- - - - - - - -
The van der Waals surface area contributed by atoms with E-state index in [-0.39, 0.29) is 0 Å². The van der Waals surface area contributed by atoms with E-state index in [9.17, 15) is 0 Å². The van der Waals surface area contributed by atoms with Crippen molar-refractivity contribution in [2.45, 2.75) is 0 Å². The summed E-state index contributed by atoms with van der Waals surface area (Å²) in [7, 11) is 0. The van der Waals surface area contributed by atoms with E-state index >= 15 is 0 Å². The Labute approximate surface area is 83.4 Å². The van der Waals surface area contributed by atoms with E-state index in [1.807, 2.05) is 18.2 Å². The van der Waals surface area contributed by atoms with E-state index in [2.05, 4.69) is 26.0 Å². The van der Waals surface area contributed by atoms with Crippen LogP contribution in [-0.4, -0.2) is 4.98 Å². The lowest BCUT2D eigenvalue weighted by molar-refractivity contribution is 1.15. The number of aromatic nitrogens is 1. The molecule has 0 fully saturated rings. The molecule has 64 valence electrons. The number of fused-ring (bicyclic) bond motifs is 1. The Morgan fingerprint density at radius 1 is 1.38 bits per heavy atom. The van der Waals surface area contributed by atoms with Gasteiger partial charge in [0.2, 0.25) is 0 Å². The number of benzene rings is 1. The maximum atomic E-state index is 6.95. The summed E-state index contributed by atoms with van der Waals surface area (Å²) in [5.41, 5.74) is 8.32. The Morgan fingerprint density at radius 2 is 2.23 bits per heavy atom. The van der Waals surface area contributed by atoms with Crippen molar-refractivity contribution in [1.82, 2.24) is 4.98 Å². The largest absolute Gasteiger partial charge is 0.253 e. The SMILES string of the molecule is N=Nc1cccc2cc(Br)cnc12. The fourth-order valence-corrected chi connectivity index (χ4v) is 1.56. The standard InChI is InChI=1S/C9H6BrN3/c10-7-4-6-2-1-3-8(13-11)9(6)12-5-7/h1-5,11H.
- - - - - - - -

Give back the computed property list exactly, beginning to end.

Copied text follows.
The van der Waals surface area contributed by atoms with E-state index in [-0.39, 0.29) is 0 Å². The van der Waals surface area contributed by atoms with E-state index in [9.17, 15) is 0 Å². The van der Waals surface area contributed by atoms with Crippen molar-refractivity contribution in [2.45, 2.75) is 0 Å². The summed E-state index contributed by atoms with van der Waals surface area (Å²) in [7, 11) is 0. The van der Waals surface area contributed by atoms with E-state index >= 15 is 0 Å². The Labute approximate surface area is 83.4 Å². The van der Waals surface area contributed by atoms with E-state index in [1.807, 2.05) is 18.2 Å². The van der Waals surface area contributed by atoms with E-state index in [2.05, 4.69) is 26.0 Å². The van der Waals surface area contributed by atoms with Crippen LogP contribution in [-0.4, -0.2) is 4.98 Å². The lowest BCUT2D eigenvalue weighted by molar-refractivity contribution is 1.15. The number of aromatic nitrogens is 1. The molecule has 0 fully saturated rings. The molecule has 64 valence electrons. The number of fused-ring (bicyclic) bond motifs is 1. The Morgan fingerprint density at radius 1 is 1.38 bits per heavy atom. The van der Waals surface area contributed by atoms with Gasteiger partial charge in [0.2, 0.25) is 0 Å². The number of benzene rings is 1. The maximum atomic E-state index is 6.95. The summed E-state index contributed by atoms with van der Waals surface area (Å²) in [5.41, 5.74) is 8.32. The Morgan fingerprint density at radius 2 is 2.23 bits per heavy atom. The van der Waals surface area contributed by atoms with Crippen molar-refractivity contribution in [1.82, 2.24) is 4.98 Å². The largest absolute Gasteiger partial charge is 0.253 e. The SMILES string of the molecule is N=Nc1cccc2cc(Br)cnc12. The fourth-order valence-corrected chi connectivity index (χ4v) is 1.56. The standard InChI is InChI=1S/C9H6BrN3/c10-7-4-6-2-1-3-8(13-11)9(6)12-5-7/h1-5,11H.